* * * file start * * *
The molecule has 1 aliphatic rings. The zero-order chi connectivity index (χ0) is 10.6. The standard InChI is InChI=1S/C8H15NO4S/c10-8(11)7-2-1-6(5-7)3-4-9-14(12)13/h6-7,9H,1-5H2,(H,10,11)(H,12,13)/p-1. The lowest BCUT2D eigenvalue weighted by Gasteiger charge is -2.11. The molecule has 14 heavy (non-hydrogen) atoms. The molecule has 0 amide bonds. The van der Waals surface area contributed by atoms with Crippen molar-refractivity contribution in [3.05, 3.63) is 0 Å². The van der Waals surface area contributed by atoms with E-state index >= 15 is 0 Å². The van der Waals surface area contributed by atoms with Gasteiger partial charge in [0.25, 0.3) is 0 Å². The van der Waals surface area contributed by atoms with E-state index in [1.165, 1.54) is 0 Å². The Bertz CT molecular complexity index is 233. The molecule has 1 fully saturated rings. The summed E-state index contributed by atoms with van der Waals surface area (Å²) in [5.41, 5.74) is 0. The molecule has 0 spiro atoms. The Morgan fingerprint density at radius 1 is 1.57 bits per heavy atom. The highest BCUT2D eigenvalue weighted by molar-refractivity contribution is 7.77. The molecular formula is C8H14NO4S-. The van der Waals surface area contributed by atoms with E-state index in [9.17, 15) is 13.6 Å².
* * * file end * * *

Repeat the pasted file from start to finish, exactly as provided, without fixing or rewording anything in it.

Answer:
The molecule has 1 aliphatic rings. The zero-order chi connectivity index (χ0) is 10.6. The standard InChI is InChI=1S/C8H15NO4S/c10-8(11)7-2-1-6(5-7)3-4-9-14(12)13/h6-7,9H,1-5H2,(H,10,11)(H,12,13)/p-1. The lowest BCUT2D eigenvalue weighted by Gasteiger charge is -2.11. The molecule has 14 heavy (non-hydrogen) atoms. The molecule has 0 amide bonds. The van der Waals surface area contributed by atoms with Crippen molar-refractivity contribution in [3.05, 3.63) is 0 Å². The van der Waals surface area contributed by atoms with E-state index >= 15 is 0 Å². The van der Waals surface area contributed by atoms with Gasteiger partial charge in [0.25, 0.3) is 0 Å². The van der Waals surface area contributed by atoms with E-state index in [1.165, 1.54) is 0 Å². The Bertz CT molecular complexity index is 233. The molecule has 1 fully saturated rings. The summed E-state index contributed by atoms with van der Waals surface area (Å²) in [5.41, 5.74) is 0. The molecule has 0 spiro atoms. The Morgan fingerprint density at radius 1 is 1.57 bits per heavy atom. The highest BCUT2D eigenvalue weighted by molar-refractivity contribution is 7.77. The molecular formula is C8H14NO4S-. The van der Waals surface area contributed by atoms with E-state index in [9.17, 15) is 13.6 Å².